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Making money: When to book your holiday travels, and more
Three top pieces of financial advice — from a guide to haggling to ditching the real estate broker
 
Flying on a holiday could save you a lot of money.
Flying on a holiday could save you a lot of money. (Courtesy Shutterstock)

A how-to for haggling
Whether you're shopping for a new house or a new suit, don't be afraid to ask for a discount, said Demetria Gallegos at The Wall Street Journal. Haggling for a good deal can be difficult for some people, but "it's important to be capable of doing it, because there are times when it's just stupid not to." If you're angling for a lower price, keep one mantra in mind: "The person who cares least always wins." In other words, if a seller doesn't really need to make a sale, the price won't come down. As a buyer, being willing to walk away rather than pay "the full asking price" puts you in the driver's seat. Of course, negotiating isn't always appropriate. For example, you wouldn't haggle over your entrée in a restaurant. And while hagglers should never take things personally — it's only money, after all — it doesn't hurt to be polite and avoid negotiating too aggressively.

Move now on holiday travel
The end-of-year travel season is almost here, and you'd be smart to book your itinerary now rather than "count on last-minute deals," said Sabah Karimi at USNews. Such offers can end up being surprisingly attractive during certain times of the year, but almost never during the holiday season. For that reason, try "to book your holiday excursions at least six to seven weeks in advance." Skip the third-party travel sites and shop the airlines directly; you might find a better deal and reap more rewards and frequent-flier miles. And if you're not too picky about dates, consider flying "when most people would rather not" — the actual holiday. You can score significant savings on inbound flights if you arrive on Thanksgiving, Christmas, or New Year's Day.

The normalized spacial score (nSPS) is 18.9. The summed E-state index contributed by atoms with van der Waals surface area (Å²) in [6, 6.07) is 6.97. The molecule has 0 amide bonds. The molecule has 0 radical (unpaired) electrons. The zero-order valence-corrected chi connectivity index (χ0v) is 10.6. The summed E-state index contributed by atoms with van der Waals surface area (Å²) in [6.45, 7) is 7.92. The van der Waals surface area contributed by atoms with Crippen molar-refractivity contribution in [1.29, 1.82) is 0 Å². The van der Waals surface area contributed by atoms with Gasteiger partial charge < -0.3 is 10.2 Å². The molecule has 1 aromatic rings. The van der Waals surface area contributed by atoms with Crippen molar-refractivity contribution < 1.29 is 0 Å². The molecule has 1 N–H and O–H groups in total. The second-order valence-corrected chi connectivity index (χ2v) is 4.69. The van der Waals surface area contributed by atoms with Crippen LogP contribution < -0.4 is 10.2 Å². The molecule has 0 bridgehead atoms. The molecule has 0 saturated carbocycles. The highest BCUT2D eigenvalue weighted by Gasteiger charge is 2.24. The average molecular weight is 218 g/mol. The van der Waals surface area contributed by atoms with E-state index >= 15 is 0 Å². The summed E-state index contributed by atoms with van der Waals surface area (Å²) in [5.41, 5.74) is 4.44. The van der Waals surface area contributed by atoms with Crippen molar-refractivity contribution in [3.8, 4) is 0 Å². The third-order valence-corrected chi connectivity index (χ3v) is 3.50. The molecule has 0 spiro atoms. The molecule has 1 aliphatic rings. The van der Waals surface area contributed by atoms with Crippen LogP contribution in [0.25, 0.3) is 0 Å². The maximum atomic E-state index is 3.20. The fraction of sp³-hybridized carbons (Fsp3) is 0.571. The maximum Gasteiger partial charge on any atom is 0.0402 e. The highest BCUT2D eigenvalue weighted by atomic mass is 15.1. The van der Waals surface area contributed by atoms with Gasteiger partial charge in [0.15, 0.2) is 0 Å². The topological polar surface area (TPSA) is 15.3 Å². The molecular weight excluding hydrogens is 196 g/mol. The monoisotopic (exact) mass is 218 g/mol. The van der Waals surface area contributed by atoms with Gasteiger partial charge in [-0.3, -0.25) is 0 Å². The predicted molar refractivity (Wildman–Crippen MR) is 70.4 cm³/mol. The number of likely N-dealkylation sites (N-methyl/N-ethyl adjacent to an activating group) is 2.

Ditching the real estate broker
Kiss that real estate broker goodbye, said Les Christie at CNN. A growing number of homeowners are taking a do-it-yourself approach to selling their homes, skipping brokers and agents altogether. Homeowners who enjoy a little salesmanship can save big bucks by doing without a broker, whose commissions are typically five or six percent of the sale price. If you're planning to sell your home and "want more control of the deal," check out websites like Zillow.com and ForSaleByOwner.com, which help sellers price and market their homes by posting photos and descriptions and analyzing comparable sales and neighborhood data.

 
Sergio Hernandez is business editor of The Week's print edition. He has previously worked for The DailyProPublica, the Village Voice, and Gawker.

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